Azure App Service Introduction Series – API Apps: CORS

CORS stands for Cross-Origin Resource Sharing. It is a specification that specifies how a web server can allow its resources to be accessed by scripts running inside web pages on another domain.

So saying it another way: by default for security reasons, if you have a client side script inside a web page on trying to access a resource (for example a web page or an API) on, the browser will simply ignore the response. Read again: the API will send the response; it’s the browser that will ignore it.

Using CORS, the server and client use http headers to make accessing cross-origin resource possible. Where an origin is the combination of scheme (ex: http), host, and port of a URL.

Let’s see CORS in action with our API App.

I have created a client MVC application that calls our published API using JQuery. Here is the JQuery snippet:


When I issue the call, the API will reply but the browser will ignore the response. If we examine Fiddler:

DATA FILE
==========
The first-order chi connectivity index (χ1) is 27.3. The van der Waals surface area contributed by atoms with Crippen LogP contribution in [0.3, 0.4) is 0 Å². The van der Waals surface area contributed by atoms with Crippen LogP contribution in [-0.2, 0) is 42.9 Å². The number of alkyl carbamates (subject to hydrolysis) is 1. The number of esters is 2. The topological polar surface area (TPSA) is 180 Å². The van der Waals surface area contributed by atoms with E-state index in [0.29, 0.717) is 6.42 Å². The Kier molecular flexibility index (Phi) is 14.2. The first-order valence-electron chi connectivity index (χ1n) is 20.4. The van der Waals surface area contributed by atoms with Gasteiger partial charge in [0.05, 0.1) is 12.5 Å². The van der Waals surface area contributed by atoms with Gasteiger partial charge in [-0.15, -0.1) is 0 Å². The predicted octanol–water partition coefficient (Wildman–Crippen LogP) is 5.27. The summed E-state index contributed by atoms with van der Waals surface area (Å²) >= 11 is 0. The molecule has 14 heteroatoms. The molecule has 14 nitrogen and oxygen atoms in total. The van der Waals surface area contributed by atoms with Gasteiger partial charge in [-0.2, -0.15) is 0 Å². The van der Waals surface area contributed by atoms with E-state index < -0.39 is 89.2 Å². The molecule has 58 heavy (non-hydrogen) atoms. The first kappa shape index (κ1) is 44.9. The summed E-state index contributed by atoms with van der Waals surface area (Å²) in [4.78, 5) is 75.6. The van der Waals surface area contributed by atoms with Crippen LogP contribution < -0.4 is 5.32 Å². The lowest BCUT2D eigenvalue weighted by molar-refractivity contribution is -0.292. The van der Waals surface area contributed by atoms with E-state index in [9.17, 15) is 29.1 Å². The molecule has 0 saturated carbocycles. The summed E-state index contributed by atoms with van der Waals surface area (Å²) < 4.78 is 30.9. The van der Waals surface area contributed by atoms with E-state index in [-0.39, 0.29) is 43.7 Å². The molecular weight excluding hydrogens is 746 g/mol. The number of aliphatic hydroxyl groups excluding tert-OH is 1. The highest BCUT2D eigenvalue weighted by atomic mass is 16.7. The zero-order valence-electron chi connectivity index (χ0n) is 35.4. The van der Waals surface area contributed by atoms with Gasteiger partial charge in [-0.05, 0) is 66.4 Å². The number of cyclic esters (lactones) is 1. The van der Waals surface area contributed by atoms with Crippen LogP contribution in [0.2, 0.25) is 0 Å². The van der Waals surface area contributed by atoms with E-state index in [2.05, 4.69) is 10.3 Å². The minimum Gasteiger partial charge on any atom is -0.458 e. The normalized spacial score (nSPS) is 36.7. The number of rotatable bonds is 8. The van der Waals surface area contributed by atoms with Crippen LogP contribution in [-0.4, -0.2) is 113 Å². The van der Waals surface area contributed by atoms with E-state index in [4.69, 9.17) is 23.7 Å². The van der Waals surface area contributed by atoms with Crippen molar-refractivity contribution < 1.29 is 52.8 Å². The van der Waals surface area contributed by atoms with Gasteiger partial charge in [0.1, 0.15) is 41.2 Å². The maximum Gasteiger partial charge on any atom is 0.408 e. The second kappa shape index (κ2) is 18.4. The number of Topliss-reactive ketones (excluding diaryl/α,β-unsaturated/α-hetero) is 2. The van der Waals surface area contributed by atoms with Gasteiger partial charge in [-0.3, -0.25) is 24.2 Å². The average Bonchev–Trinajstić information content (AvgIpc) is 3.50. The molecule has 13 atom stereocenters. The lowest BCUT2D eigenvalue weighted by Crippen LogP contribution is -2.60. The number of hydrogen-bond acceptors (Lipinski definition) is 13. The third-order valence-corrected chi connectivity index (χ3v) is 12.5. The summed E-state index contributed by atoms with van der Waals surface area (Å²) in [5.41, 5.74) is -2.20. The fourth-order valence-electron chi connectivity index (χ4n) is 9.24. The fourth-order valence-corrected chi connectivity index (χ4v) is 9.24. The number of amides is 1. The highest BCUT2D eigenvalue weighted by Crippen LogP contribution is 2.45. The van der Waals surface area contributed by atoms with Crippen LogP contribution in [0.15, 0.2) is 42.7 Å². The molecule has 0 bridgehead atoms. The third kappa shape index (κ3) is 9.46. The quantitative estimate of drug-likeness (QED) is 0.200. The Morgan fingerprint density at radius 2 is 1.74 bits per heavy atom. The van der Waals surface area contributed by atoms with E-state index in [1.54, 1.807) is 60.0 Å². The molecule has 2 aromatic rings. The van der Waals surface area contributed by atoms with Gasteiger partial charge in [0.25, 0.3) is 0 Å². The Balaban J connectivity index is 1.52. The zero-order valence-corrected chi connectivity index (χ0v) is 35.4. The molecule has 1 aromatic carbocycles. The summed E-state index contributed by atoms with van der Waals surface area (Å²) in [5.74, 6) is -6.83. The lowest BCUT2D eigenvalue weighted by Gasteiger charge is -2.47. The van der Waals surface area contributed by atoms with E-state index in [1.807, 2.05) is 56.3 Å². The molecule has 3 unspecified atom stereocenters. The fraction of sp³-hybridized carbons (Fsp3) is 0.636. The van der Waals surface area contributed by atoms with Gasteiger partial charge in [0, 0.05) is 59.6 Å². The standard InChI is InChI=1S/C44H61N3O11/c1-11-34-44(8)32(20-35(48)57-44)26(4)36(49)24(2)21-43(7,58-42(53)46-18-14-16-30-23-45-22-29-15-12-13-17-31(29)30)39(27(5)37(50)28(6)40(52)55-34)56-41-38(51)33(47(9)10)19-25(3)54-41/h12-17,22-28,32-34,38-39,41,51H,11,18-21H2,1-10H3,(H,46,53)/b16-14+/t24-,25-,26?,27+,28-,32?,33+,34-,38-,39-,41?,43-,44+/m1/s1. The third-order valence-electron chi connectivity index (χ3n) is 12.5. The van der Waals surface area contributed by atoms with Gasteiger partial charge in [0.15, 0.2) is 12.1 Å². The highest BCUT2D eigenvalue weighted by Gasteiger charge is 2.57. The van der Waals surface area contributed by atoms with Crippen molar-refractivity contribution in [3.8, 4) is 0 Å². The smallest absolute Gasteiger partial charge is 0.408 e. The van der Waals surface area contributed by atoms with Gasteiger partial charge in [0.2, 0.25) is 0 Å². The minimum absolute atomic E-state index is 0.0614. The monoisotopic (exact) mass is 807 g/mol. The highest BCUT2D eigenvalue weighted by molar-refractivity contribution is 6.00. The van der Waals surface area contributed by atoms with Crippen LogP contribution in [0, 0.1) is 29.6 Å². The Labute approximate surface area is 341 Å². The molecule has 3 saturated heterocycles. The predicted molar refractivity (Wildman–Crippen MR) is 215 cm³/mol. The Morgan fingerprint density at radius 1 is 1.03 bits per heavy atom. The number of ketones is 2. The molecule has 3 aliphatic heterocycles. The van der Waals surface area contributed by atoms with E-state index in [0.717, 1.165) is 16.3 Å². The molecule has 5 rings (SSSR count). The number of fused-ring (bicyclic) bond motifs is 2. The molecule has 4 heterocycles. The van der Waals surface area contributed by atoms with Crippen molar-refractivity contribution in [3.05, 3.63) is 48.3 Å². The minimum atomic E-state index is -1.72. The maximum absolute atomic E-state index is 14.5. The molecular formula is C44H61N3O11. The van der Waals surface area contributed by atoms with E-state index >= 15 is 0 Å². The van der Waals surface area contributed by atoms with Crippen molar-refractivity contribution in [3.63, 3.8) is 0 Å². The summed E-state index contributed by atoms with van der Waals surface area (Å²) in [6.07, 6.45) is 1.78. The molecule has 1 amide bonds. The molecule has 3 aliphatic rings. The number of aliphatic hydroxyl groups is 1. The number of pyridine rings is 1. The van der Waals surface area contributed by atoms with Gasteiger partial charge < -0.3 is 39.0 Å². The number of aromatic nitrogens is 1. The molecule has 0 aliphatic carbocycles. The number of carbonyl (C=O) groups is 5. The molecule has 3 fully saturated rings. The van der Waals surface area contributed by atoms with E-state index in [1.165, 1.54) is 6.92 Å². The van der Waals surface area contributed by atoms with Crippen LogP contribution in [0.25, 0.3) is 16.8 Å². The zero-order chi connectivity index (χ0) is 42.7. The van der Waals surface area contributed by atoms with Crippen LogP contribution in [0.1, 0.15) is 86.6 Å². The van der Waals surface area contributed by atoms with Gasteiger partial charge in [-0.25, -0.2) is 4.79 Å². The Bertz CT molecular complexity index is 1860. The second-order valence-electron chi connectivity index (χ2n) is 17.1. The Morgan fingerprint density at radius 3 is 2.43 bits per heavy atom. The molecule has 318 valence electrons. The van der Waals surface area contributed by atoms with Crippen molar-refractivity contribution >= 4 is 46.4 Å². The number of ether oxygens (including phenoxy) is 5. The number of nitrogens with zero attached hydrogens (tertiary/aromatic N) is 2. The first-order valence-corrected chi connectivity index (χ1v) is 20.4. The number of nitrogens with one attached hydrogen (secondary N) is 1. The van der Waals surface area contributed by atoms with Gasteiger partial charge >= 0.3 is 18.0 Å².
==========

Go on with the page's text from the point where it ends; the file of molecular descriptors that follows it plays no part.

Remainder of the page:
We see that the request was issued to the API App, and the Origin is the localhost:13548 – which is my client MVC application.

As you can see, the API did reply with the response. However, the browser will just ignore the response because the request was issued from a different origin than that of the resource (in this case the API).

To fix this, go to the Azure portal, and locate the CORS tab for the API App:


As you can see, I just supplied the domain of my local application in the allowed origins.

Now when I run the JQuery code again, I see this in Fiddler:


The difference is in the response. Now there is an Access-Control-Allow-Origin header which specifies that the client application is allowed to consume the API resource. In this case the browser will allow the response.

Couple of notes:

  • CORS is not the only solution to the cross-origin resource problem. Other alternatives exist such as JSONP. But CORS is the most modern. For example JSONP only supports GET, while CORS supports other verbs such as PUT for example.
  • Not all browsers support CORS. Specifically older browsers do not. Typically all new browser version support CORS however. Review the list of browser support and compare it to your scenario.

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